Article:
Home > Uncategorized > 220. Infidels – Bob Dylan

220. Infidels – Bob Dylan


Bob Dylan

I received a copy of Infidels for my birthday in October of 1983. At the time it was the 7th Bob Dylan album in my collection, which is pretty good considering I was just 18 and dire-hard (as much as an 18-year-old could be) fan of Bob Dylan. I wrote a raving review for it in my College newspaper. Nearly 30 years I believe I may love it more than i did then.

Easily one of the finest produced albums in Dylan’s career, Dire Stait’s guitarist Mark Knopfler created an audio delight with just enough edge in the right places and really encouraged Dylan’s best vocal performance recorded. Knopfler plays guitar and his trademark soothing, full-throated tones matched up with Mick Jones’ great guitar style. Robbie Shakespeare and Sly Dunbar provided the amazing rhythm section.

Considered by some to be included in the “post-Christian” era of Dylan’s career following three more religiously tinged projects (some of which will appear here). The truth is the album is no more or less “religious” than its predecessor (Shot of Love) and contains a more mature approach to faith and the world than the previous albums more “first love” approach.

Songs take on a more political, ecological, personal and relational setting. But so did songs from the three previous albums. Sweetheart Like You is not too far removed from the same imagery found in Covenant Woman. In fact, here he mentions that the subject has a Father with a house with many mansions. There are images of wise men following a star and Satan appearing as a Man of Peace.

The album contain 8 songs (one was controversially dropped by the record company) and 6 of them are among my Top 50 Dylan songs of all time. The first is the lead track, Jokerman, that features most prominently the Knopfler guitar style. The song also features some of Dylan’s best vocals.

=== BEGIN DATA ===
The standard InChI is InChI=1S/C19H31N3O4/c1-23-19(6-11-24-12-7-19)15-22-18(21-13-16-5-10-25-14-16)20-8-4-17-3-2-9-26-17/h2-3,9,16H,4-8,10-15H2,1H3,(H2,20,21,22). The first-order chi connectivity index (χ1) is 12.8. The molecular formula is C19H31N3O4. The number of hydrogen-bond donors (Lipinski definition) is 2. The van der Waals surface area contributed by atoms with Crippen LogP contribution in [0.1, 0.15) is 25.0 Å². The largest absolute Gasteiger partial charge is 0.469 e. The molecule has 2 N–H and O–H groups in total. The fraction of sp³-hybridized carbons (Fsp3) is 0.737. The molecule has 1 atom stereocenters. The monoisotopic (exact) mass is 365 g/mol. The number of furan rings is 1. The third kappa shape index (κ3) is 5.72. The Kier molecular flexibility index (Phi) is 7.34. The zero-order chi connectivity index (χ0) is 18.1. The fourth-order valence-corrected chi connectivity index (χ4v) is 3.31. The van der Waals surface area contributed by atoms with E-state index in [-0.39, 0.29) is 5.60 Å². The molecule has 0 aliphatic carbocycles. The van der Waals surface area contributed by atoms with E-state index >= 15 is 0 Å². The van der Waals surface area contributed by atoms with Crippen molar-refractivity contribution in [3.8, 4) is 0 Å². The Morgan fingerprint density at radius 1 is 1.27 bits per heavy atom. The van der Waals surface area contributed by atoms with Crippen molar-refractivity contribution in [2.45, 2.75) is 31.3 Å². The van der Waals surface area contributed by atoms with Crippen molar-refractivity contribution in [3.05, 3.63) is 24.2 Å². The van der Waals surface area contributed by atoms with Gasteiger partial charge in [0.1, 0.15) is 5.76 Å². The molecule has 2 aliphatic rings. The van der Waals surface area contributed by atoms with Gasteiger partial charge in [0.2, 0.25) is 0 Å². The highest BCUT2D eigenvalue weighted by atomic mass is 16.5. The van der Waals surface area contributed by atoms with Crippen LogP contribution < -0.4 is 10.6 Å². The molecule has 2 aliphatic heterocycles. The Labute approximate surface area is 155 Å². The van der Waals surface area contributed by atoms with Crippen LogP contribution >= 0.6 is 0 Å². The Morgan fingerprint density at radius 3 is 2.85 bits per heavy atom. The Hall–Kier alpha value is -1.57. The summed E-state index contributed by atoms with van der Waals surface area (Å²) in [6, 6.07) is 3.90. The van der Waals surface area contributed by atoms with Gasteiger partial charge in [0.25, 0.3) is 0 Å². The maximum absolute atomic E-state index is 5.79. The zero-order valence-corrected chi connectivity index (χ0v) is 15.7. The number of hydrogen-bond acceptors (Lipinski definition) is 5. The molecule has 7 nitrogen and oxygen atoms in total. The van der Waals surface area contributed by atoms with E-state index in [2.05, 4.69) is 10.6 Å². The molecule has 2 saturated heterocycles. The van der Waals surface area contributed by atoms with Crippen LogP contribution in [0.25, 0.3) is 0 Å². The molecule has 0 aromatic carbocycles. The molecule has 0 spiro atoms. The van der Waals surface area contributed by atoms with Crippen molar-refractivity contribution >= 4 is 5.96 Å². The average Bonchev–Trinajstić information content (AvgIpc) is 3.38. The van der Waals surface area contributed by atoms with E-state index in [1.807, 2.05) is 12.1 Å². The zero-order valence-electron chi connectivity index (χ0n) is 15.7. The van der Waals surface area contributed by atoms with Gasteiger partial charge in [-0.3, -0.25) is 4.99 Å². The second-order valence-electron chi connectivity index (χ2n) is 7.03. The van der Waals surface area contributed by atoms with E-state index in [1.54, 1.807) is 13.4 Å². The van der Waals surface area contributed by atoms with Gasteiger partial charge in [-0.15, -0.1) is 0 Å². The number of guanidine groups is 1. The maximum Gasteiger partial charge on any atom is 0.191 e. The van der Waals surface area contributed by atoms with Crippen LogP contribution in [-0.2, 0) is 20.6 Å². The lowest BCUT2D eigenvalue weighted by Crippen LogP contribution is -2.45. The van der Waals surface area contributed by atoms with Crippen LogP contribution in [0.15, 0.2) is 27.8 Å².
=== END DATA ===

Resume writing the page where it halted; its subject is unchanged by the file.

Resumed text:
The last two songs are simply stunning! “I and I” shows Knopfler’s exquisite fret work and Dylan’s penchant for stirring Biblical imagery…”no man see My face a lives.” Couched within the struggles of a relationship and the depravity and selfishness of the human condition.

The album closer may be the most beautiful song Dylan has ever penned. “Don’t Fall Apart On Me Tonight” is a gorgeous call of a lover to his beloved to forgive and continue to love. Musically melodic, lyrically compelling and vocally yearning. It may appear to be a call for a lover to stay but it actually is more “selfless” then self-gratifying. It is a real love song in the truest sense of the word. Aaron Neville would cover it later and make a moderate hit out of the song.

Like the artist himself I refuse to categorize his career in any way other than to state each album must be considered on its own merit. And on its own, Infidels is a must own even for those who are not Dylan fans and is easily one of the finest in his career.

Categories: Uncategorized
  1. Shawn McLaughlin
    December 2, 2010 at 4:24 am

    Amazingly enough, Dave, this was the first (of many) Dylan album I bought. I purchased it the day before Thanksgiving in 83 and listened to it for the first time the next day, during a terrific wind storm that uprooted a tree which came barreling through our front window, killing the power and scaring the entrails out of my dad, sister and I. I also loved it and thought it wasn’t quite the departure from his “spiritual” phase than many critics were claiming.

  2. y2daddy
    February 2, 2012 at 12:56 am

    How Blind Willie McTell didn’t make the cut for this album is a question for the ages. I think Infidels is a killer album as it is, but put …McTell on the album and maybe swap out a couple of outtakes for the released tracks and you have a masterpiece. Bootleg session work for this album is worth seeking out.

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